I would like to add that Morgan Stanley is guilty of much of what Lehman is being accused of, and with much more net counter-party exposure and leverage to boot. See The Riskiest Bank on the Street and particularly Reggie Middleton on the Street's Riskiest Bank - Update. I would like to excerpt page 4 of that report here to see how similar the marketing (er, sorry about that again), I mean "financial reporting" of these two companies are:
Worsening credit market to impact Morgan Stanley’s financial position
The current gridlock in the credit market has drastically pulled down the mark-to-market valuation of mortgage-backed structured finance products, resulting in significant asset write-downs of banks and financial institutions. It is estimated that further write-downs by investment banks could touch $75 bn in 2008 after an estimated $230 bn already written off since the start of 2007. With the situation not expected to improve in the near-to-medium term, investment banks are likely to face a sizable erosion of their equity from large write-downs in the coming periods. Though the recent mark-down revelations by UBS and Deutsche Bank have injected some positive sentiment in the global capital markets with the hope that the credit crisis has reached an inflection point, it is overly optimistic to believe that the beginning of the end of the current turmoil is at hand before the causes of the turmoil, tumbling real asset prices and spiking credit defaults, cease to act as catalysts.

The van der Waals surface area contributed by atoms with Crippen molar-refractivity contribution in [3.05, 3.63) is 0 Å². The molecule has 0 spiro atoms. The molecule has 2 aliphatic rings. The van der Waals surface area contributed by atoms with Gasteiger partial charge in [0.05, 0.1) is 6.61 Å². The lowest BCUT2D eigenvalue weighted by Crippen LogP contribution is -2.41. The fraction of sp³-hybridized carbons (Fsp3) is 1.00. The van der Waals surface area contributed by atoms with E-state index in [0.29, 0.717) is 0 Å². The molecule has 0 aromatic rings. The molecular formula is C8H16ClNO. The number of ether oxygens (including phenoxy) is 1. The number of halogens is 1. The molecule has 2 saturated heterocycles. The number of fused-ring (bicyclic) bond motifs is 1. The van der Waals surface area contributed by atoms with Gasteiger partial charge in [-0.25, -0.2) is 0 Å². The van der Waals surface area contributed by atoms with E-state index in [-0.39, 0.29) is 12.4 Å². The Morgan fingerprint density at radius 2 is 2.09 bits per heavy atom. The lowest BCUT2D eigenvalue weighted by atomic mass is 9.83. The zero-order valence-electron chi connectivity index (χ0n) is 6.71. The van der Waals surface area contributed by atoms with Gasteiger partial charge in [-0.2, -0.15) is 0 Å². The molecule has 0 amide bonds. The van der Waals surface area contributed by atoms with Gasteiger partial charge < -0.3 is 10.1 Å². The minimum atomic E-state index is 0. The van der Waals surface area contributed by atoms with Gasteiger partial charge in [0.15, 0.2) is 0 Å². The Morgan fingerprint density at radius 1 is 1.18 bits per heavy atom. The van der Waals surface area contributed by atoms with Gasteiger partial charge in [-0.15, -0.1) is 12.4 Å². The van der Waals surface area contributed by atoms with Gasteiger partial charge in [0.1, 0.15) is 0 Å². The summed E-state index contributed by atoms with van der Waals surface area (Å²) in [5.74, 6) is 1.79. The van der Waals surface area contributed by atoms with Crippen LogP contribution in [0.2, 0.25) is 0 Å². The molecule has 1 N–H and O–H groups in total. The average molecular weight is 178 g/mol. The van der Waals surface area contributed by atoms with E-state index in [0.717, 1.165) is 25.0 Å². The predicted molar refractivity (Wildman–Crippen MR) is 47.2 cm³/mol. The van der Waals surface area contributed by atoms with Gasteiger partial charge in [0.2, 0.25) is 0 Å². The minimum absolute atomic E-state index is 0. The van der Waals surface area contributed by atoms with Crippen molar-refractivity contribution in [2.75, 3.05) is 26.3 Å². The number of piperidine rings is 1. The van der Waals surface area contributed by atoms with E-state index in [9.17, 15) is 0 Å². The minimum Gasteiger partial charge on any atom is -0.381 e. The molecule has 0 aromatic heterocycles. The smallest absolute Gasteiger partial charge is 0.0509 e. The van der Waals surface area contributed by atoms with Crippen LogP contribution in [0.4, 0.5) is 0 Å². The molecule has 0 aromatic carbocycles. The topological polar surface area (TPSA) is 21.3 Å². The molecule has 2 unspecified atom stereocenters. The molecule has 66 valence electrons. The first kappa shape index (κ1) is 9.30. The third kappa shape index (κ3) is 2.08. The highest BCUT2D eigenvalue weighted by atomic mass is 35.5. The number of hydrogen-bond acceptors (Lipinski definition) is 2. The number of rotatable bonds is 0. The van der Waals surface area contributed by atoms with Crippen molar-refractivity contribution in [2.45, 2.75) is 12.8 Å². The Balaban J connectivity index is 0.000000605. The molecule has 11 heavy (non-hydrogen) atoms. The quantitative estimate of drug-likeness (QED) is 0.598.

Morgan Stanley (NYSE:MS) wrote off a significant $9.4 bn of its assets in 4Q2007. However, the write down in 1Q2008 was much lower with $1.2 bn mortgage related write-down and $1.1 bn leveraged loan write-down, partly offset by $0.80 bn gains from credit widening under FAS159 adjustments. One of the factors which the bank considers while estimating asset write-downs is the movement in the ABX index which tracks different tranches of CDS based on subprime backed securities. Nearly all tranches of ABX index have witnessed a significant decline over the last six months. While Morgan Stanley’s 4Q2007 write-down of $9.4 bn appeared in line with a considerable fall in the ABX index during the quarter, a similar nexus is not evident for 1Q2008. Morgan Stanley recorded a gross write-down of $2.3 bn in 1Q2008 though the decline in ABX indices seemed relatively severe (however not as steep as in the preceding quarter). The disparity raises a concern that Morgan Stanley might report more losses in the coming periods.